Browsing Tag:

figure skating

  • Confidence, Health, Lifestyle, Sports

    My Figure Skating Journey

    On my third figure skating lesson, I broke my finger.

    It must have been a spectacular sight: my tall, fairly stable body was brought crashing to the ice by a girl not more than half my height and no less than a third of my age. It was really only a matter of time, seeing as I was older than everyone in my skill group by at least a decade. However, I had never truly felt my age until I was kneeling on the ice, finger throbbing, at eye level for the first time with my group mates and trying to comfort the crying young girl who had accidentally tripped me.

    A scenario like this had never really crossed my mind when I entered the sport.

    I decided to take lessons initially because a close friend of mine had introduced me to competitive figure skating as a spectator sport. I would watch full broadcasts of past World Championships and Grand Prix circuits while making art, doing homework, on long car trips, and whenever I had nothing in particular to do. Before I knew it, I had familiarized myself with all of the common terminologies of the sport and had a ranking list for which skaters I expected to win which medals at the 2018 Olympics. Watching the fast, dramatic, yet elegant athleticism of the top athletes reminded me of my days as a dancer in elementary school. I felt my childhood joy reigniting, and decided to give figure skating a shot. Yes, I may have under anticipated just how much time and effort would be needed before I could actually land a Lutz or perform a perfectly executed scratch-spin, but I was motivated like I never had been before and the world wasn’t about to stop me from trying.

    I asked for lessons for my seventeenth birthday.

    Even though the closest rink to me was thirty minutes away on a day with no traffic. I didn’t even own a pair of skates, yet I went to my first class that March. I was aware that I would be the oldest skater in my beginner group, as many of the female skaters my age were already in the professional bracket. However, the swarm of tiny five and six-year-old girls zooming around the ice in tutus caught me completely off guard.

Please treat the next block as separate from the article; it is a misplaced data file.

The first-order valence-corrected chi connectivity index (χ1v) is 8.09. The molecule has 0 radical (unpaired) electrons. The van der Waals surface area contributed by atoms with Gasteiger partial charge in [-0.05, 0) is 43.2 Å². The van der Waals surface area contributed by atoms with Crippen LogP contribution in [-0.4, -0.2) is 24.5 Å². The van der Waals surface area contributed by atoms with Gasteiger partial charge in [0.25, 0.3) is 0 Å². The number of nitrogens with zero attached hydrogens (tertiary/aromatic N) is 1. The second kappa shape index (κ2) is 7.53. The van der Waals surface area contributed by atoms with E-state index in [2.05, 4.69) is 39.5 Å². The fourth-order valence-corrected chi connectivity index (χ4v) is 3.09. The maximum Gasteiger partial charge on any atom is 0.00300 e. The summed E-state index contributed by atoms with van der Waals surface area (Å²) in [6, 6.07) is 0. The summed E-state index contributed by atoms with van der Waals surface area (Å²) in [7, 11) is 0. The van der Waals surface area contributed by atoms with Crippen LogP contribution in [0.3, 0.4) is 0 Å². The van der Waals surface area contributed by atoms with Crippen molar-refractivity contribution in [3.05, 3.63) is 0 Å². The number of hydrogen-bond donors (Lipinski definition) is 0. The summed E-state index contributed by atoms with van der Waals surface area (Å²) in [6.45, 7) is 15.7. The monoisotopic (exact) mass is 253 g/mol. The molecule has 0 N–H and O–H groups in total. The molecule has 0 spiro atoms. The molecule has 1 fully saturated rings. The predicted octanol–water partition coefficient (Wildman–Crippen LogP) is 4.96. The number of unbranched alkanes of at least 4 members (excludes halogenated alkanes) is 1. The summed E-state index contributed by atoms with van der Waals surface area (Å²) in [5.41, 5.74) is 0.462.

My newfound confidence dwindled.

    I was in way over my head thinking that I could ever reach the level of the awe-inspiring women I watched so religiously on Youtube. My dreams of standing on the top of a podium with a medal hanging proudly around my neck slipped into the realm of the unattainable. I doubted that I would ever even land a small bunny-hop, much less a graceful triple Salchow. It would only occur to me after I had passed the basic classes and looked back on them, that those tiny girls with all of their talent and potential, probably felt the same as I did. Suddenly I didn’t feel so different from my teammates, despite the fact that none of them could even tie their own skates yet. The throbbing in my left ring finger felt more like the first landmark on a long journey than a detour.

    It has been a year and a half since my first lesson.